If only Cayman had a Caymanian John Oliver. So much rich material.

  5. Anonymous says:

    Who’s responsible for the building of these illegal home. Who’s project was it, and will there be any repercussions for wasting money on this joke?
    Who to hell is even running this country ( or what ever it is)??

  6. Anonymous says:

    So someone built 107 houses that were not up to code and uninhabitable even when they were new?? And now they’re barely 10 years old and have to be demolished? Who? Who was the contractor? Who was responsible for the oversight? How much were they given to build them and where did it go? How many people were prosecuted?

    Let me guess….all the money disappeared and nobody was held responsible. And a bunch of well connected Caymanians made money at the expense of literally the poorest most desperate people in the community. Oh but things are much better now. Nothing like that will happen again.

    This place is a disgrace.

    • Liverpool says:

      like l said follow the money to find out exactly who benefited fom this housing scam!

      • Anonymous says:

        That’s the elephant in the room, as usual. This was in all probability run as a scam and somebody made off with a pile of CIG money. But we talk about it like it’s just one of those things. There is no will to find out the truth.

    • Anonymous says:

      Who granted Certificate of Occupancy?

  7. Anonymous says:

    Another fine mess Stanley…

  8. Knot S Smart says:

    What we are seeing is a ‘Kind-er, Gentle-r, PPM’…

    • Liverpool says:

      yes victimized!these people have been “Had” thats victimization!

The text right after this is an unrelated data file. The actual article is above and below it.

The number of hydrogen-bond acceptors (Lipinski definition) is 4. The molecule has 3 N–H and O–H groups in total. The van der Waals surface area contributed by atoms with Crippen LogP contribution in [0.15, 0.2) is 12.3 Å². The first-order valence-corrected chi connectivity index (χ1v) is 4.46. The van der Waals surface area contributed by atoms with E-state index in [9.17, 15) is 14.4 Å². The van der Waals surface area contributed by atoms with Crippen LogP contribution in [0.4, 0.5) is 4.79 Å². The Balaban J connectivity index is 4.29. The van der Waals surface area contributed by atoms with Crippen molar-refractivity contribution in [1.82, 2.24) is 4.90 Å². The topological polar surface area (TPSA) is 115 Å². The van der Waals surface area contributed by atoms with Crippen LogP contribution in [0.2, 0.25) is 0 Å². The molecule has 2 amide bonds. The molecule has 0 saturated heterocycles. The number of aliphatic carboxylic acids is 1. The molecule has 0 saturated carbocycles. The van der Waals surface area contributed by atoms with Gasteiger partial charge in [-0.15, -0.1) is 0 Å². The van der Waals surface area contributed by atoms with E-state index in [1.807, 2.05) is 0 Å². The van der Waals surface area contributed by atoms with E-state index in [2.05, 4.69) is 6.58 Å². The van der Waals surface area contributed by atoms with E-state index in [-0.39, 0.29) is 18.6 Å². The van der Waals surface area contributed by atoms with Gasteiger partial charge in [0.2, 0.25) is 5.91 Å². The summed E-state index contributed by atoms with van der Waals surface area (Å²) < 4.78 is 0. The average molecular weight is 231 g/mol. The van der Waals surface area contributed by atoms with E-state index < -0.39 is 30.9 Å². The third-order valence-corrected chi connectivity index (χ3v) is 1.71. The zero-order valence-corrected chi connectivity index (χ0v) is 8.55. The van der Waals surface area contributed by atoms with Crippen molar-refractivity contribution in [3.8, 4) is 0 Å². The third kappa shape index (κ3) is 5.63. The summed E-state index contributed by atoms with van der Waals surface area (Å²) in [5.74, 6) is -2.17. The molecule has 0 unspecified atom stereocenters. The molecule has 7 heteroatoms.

follow the money. Who beneited from the scam?

  9. Anonymous says:

    Why is the failure to collect rent not a breach of trust by the trustees of the trust?

    • Anonymous says:

      Hello, this government has broken so many agreements they have lost count.

      • Anonymous says:

        Indeed 12.07, I cant help pondering if CIG is going to ask Russia to take over Cayman. Certainly breaching all agreements locally and internationally is their forte and I think CIG has done a pretty good job of emulating that.

    • Anonymous says:

      We have a slam-dunk case against the Trustees for breach of trust. They should be sent the bill, and then see how fast they live up to their responsibilities.

    • Anonymous says:

      More like, how can a landlord collect rent on a sub-standard home not certified for human occupancy? There could not have been a binding lease agreement to enforce on either side. Another cocktail napkin agreement with the forever honorable. The ACC and Planning Dept turned a blind eye to this for over a decade? Great.

  10. Anonymous says:

    Can someone please clarify what exactly can a security deposit used for?

  11. Anonymous says:

    Do tenant protection laws exist in Cayman?

    • Judge Watchya says:

      looks like these victimized tenants were aware of their unspoken tenants rights to housing that is suitable and tenable which is not. so in their case therefore they were rightfully withholding payments for living under dis paraging conditions.govt must do a landlord tenant bill similar to the Us it protects everyone .Why is there not an attorney representing . these victims in a class action lawsuit gainst govt?again the people are suffering at the hands of govt l hope the condescending rich elites are the losers this time. round;they been winning too often for too long.

    • Still bitter says:

      No, because Caymanian landlords want to reserve the right to do whatever they want to expats after the next hurricane, like they did after Ivan.

  12. Anonymous says:

    Question: In most lease agreements it states that if you are on a work permit and you can show proof your permit was not renewed or denied then the landlord will refund your deposit. So if a Caymanian´s job was made redundant and he/she can no longer afford the rent and would like to leave why aren´t they afforded the same refund policy?